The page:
If Calondon's Mom is able she could still do this, if she is not mentally able there is a "special needs" trust that might be the answer. Best to check with fiduciary and attorney. It makes it tough when there is no family (but honestly I would not trust our families to handle our finances - at least fiduciary is licensed and bonded . Also, fiduciary won't be MIA as your sibs seem to be.
Helpful Answer (0)
Report

I am no expert but I thought the person with the trust had to appoint the POA. Make sure your mom is of sound mind to do this. I am poa in CA for my mom with 2 back ups. This means if I were out of the country or out of town the other 2 poa back ups could intervene. It's permanent so I don't have to keep changing it. That might be the thing for you to do something permanent so that you don't have to keep changing this; if I don't want to be poa the other two can take over; In my case however, the back up POA's are my sister and her husband. They haven't talked to me or mom in 5 years, have never visited; their kids are grown and they travel to mexico all the time as they have a home there; but they won't visist mom? Since they have not talked to me (sister told me to never contact her again) they know nothing about mom, her needs, her meds...NOTHING. Now I am very scared because I would have never thought they would do this. They are not good POA's for mom. Mom has AD and is not sound enough to change who the POA's are. Talked to an attorney and I am not allowed to change the POA's. Ugh.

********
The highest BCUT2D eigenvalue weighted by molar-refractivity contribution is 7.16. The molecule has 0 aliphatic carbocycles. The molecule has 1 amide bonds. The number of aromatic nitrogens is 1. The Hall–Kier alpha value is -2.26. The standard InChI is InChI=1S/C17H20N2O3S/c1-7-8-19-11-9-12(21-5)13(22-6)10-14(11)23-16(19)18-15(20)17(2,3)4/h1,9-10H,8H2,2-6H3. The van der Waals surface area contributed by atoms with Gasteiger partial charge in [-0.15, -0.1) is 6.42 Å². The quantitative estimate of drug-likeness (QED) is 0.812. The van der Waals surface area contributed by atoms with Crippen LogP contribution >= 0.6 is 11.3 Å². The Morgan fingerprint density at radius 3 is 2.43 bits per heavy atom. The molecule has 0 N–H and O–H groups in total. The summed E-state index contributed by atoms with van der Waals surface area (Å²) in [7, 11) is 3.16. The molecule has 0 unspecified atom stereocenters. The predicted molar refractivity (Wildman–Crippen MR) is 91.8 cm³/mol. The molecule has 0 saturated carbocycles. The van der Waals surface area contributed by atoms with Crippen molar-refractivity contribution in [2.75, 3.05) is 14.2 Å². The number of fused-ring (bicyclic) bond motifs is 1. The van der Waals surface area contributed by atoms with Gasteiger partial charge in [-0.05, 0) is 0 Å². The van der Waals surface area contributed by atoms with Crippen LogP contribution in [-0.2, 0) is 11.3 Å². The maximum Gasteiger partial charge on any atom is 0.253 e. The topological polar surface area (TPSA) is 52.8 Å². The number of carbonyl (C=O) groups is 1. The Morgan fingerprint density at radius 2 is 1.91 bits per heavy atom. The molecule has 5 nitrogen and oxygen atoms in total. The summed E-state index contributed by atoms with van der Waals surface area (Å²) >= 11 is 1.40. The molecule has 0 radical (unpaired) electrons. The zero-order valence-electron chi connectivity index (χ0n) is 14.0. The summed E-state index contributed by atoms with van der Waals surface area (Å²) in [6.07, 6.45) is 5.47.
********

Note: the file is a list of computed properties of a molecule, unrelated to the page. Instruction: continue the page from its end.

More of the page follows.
Helpful Answer (0)
Report

Don't know what state you are in but - in California there is an organization called - The Professional Fiduciaries Association of California. The members are licensed and bonded to handle trusts, POAs etc. for family that can't or won't do it themselves. Check with your state to see if they have something like
this. Sounds like it might be a good fit. Because I am an only child (mother's much older nd in another state) and hardly know (much less would I trust) rest of family - and would not burden (or trust) a friend with this responsibility - I have a PFAC member as the successor trustee on my trust and she also has POA. She can handle financials, but you will still have to arrange method of care (NH, assisted living, in home care, etc.)
Helpful Answer (0)
Report

Your mother can appoint her Power of Attorney for property and/or for health care to anyone she chooses, who is capable, and it can be for a given time period (or it can start on a given date, and end on a certain event -- like your arrival in CA). The question would be who she would be able to appoint if she's alienated everyone. Would there be anyone that you know personally who could take on this role?

One word of caution though, I'm in Illinois, and had just had these forms done, signed, notarized and witnessed just this last weekend, so this is fresh in my mind. BUT, I'm not sure what, if anything, is different in California.

I'm wondering if you'd be able to contact a local council on aging or something of that order in CA to see if they can offer any suggestions.

Not an easy situation, and I wish you all of the best.
Helpful Answer (1)
Report

This question has been closed for answers. Ask a New Question.
Related
Questions